Moderates tend to be inconsistent in their interpretation and expectation from religion. It's difficult to discuss anything with them because they tend to cherry pick their beliefs far more than extremists or religious-lites. 9/10ths of the conversation is figuring out which aspects of their religion they actually DO believe in. They also tend to be less informed about their own religious texts and quick to disown the extremists as "not true x's." This isn't to say that everyone should be extremists or nothing, just that simple "moderation" isn't always the answer.
*Is there anything redeeming about religion?
Changed answer: No. Anything good has come at too great a price. The art/music/literature/architecture (what most people claim is redeeming) would have happened anyway, just around a different subject.
*What if you're wrong about God (and He does exist)?
Then he's a jerk and not worthy of worship.
* Shouldn't all religious beliefs be respected?
(same answer) No. Beliefs that oppress others, clearly promote immorality, or are jokes (sorry Pastafarians) do not earn my respect.
*Are atheists smarter than theists?
*How do you deal with the historical Jesus if you don't believe in his divinity?
The same way I deal with the historical Mohammed, Buddha, etc. Despite being the subject of books, they're just men.
*Would the world be better off without any religion?
Yes. Then at least people could kill each other honestly. And no tax dollars would be wasted on the ongoing battle of fighting Creationism/ID in the schools.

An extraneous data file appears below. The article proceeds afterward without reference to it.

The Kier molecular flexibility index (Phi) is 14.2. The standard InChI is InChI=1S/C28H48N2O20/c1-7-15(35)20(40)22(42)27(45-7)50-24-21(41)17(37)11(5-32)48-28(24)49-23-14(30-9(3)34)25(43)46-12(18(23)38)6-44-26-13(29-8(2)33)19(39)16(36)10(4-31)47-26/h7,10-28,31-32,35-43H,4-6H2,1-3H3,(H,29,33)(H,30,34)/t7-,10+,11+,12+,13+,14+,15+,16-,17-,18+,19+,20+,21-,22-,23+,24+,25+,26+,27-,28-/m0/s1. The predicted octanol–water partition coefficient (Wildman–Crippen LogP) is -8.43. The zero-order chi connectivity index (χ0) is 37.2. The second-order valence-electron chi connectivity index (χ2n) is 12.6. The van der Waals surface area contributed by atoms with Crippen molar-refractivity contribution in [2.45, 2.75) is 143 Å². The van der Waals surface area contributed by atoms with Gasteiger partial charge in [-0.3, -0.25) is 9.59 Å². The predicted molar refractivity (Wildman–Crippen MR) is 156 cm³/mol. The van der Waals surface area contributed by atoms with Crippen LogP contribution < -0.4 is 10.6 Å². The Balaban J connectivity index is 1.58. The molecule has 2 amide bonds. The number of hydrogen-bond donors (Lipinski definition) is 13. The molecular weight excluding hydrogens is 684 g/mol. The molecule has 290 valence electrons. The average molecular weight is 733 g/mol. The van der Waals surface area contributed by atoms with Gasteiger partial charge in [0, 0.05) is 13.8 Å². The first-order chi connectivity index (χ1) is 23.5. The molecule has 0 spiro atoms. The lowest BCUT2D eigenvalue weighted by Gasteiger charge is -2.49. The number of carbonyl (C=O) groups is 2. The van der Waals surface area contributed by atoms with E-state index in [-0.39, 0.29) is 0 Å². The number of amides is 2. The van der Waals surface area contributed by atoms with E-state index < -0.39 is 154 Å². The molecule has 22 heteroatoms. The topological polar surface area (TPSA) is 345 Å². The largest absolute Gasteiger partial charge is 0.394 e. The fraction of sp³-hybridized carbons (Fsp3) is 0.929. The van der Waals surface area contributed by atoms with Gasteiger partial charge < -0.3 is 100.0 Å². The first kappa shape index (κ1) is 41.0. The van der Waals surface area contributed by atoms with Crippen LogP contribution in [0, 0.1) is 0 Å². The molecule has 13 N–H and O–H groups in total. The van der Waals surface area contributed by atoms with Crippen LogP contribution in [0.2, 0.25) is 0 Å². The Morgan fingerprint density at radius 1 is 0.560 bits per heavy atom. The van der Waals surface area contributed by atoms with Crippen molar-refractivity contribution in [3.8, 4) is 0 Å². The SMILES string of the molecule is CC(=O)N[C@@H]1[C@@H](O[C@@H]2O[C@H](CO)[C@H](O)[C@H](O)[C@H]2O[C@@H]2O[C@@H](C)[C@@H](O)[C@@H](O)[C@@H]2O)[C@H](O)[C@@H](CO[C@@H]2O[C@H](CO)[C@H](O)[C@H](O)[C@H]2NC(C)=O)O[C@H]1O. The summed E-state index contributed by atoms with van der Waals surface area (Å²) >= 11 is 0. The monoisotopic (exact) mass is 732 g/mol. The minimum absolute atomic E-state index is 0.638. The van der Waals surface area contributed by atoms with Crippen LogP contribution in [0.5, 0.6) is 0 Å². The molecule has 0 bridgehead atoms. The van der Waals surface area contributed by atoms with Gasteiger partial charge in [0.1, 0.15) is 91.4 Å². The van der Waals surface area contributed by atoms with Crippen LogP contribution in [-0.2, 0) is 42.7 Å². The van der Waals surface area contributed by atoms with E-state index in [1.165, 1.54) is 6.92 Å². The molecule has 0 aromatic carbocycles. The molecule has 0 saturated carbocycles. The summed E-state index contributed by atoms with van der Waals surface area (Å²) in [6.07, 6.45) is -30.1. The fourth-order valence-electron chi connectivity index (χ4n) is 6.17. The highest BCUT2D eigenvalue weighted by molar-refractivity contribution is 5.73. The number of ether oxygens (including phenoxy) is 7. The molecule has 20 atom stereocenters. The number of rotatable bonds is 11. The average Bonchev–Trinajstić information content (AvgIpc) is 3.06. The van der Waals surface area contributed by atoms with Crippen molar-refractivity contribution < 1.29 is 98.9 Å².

*What happens when we die?
Our bodies decompose. Mind = Body, so no "eternal soul" survives.
Actually I did not define it as a social construct. I defined it as "an inner sense of male-ness and female-ness." This is as much determined by body chemistry as it is by environment. You can find this true especially in transgender people, but others as well, where despite a childhood of reinforced stereotypes, they "felt" otherwise. Sex/Gender is also fundamentally tied up in body chemistry aside from external appearance. I don't really know what you think these things could be besides a combination of body chemistry and social constructs, and I find it highly suspect to claim that other societies completely accepted and enforced sex/gender as polar opposites until our own.
"everyone so far seems to thing that this "gender neutral" crap is a fundamentally good idea"
As a victim of constant gender stereotyping, I do think it is a good idea. However, the parents here did not actually do much that was "gender neutral", they seemed too insistent on girl-stereotyped things rather than true freedom of choice. I also do not think there is a good way to apply gender neutral in reality. Its a theory that works better on paper.
"they are just a bit confused as to the application of a basically good idea."